In 1851 Hildesheimer was appointed rabbi of the Austro-Hungarian community of Eisenstadt; there he reorganized the educational system and established a yeshivah, where secular studies were included in the curriculum. The yeshivah was highly successful, and students came there from all over Europe. However, the great majority of Orthodox Hungarian rabbis bitterly opposed his modernism and the institution he created. In 1869 Hildesheimer accepted a call from Berlin to become rabbi of the newly founded Orthodox congregation, Adass Jisroel. In 1873 he established a rabbinical seminary which later became the central institution for the training of Orthodox rabbis in Europe. Hildesheimer shared with S. R. Hirsch the leadership of the Orthodox Jewish community of Germany. He was an active worker on behalf of stricken Jewish communities throughout the world. Throughout his life, he was an enthusiastic supporter of Palestine Jewry and the building of the yishuv. The Battei Mahaseh dwellings in the Old City of Jerusalem were erected on his initiative. In 1872 he founded a Palaestina Verein with the object of raising the educational and vocational standards of Jerusalem Jews, particularly by the establishment in 1879 of an orphanage. This drew on his head the bitter antagonism of the ultra-Orthodox old yishuv, which placed him under a ban (herem). Hildesheimer supported the Hovevei Zion and the colonization movement.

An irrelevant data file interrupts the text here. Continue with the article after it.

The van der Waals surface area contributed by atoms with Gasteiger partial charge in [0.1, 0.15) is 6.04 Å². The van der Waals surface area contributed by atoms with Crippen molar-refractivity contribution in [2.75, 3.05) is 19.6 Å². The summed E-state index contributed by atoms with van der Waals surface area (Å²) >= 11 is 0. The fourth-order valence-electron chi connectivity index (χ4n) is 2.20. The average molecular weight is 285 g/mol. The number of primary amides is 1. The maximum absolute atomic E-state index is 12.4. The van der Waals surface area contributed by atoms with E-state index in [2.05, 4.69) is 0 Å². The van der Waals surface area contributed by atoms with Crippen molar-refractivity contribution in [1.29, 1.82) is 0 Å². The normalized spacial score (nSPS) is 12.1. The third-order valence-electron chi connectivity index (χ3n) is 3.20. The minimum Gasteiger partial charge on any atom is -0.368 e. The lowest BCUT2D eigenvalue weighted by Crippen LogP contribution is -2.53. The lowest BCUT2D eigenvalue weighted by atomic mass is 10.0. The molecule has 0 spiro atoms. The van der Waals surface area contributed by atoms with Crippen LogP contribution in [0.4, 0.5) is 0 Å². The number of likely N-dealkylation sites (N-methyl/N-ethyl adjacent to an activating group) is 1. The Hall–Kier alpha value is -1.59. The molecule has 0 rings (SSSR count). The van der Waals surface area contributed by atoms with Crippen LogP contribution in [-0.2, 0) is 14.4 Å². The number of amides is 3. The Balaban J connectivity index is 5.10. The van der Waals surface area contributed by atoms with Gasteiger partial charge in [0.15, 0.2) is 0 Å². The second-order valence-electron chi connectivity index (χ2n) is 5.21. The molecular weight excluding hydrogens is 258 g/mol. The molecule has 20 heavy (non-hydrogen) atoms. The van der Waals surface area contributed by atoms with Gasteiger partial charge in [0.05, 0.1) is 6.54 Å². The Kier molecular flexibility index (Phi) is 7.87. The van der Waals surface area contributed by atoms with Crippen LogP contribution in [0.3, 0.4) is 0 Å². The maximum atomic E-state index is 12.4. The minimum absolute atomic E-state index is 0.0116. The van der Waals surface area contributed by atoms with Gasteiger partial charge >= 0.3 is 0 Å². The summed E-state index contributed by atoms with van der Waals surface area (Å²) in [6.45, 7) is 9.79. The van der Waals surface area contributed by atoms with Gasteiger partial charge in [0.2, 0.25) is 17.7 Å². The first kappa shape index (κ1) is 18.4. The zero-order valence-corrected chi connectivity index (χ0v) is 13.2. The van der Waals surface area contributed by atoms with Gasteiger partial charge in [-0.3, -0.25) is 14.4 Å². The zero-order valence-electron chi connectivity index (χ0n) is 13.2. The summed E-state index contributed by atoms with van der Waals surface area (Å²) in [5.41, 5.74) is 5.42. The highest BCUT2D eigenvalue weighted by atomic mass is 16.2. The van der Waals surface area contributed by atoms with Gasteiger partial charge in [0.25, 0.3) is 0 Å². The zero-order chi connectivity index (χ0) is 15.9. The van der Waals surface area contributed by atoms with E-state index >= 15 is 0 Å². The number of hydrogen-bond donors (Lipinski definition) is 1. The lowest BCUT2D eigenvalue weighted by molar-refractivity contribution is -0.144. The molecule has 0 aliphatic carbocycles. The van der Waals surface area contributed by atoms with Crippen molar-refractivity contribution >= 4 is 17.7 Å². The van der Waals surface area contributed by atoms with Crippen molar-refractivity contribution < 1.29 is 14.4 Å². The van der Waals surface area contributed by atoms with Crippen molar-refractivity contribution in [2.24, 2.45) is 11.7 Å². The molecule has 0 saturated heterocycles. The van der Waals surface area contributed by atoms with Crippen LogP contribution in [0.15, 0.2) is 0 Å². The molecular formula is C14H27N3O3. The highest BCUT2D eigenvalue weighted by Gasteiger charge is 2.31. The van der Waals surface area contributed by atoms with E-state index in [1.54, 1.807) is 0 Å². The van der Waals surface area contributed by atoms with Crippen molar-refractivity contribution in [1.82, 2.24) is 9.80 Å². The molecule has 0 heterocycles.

The book can be divided into three parts. Chapters 1–5 deal with eschatology, 6–11 deal with wisdom, and 11–19 are a Midrash on the Exodus from Egypt with a Hellenistic presentation. The purpose of the book is to strengthen the Jewish believer against the seduction of idolatry. The problem of the sufferings of the righteous, already discussed in the Bible, is dealt with here against the background of Hellenistic thought. The punishment of the righteous serves the purpose of "testing" or "educating," but his reward is granted in the world to come.
As far as the language is concerned, a conscious effort is made to imitate biblical style, including parallelism, but construction of the sentences is Greek and is polished. There is a tendency toward alliteration, paranomasia, and complex words rare even in Greek. Opinions differ as to the composition of the book. Some are of the opinion that the first part was written in Hebrew, others consider the whole book to have been written in Hebrew, while yet others divide it among various authors all of whom wrote in Greek. However, the composition of the Greek words, the use of assonance, the rhythmic construction and the imagery (crowning the head with flowers, the victory processions of athletes, etc.) in all parts of the work alike support the view that it was written in Greek by one person, apparently in Alexandria. The date of composition is uncertain.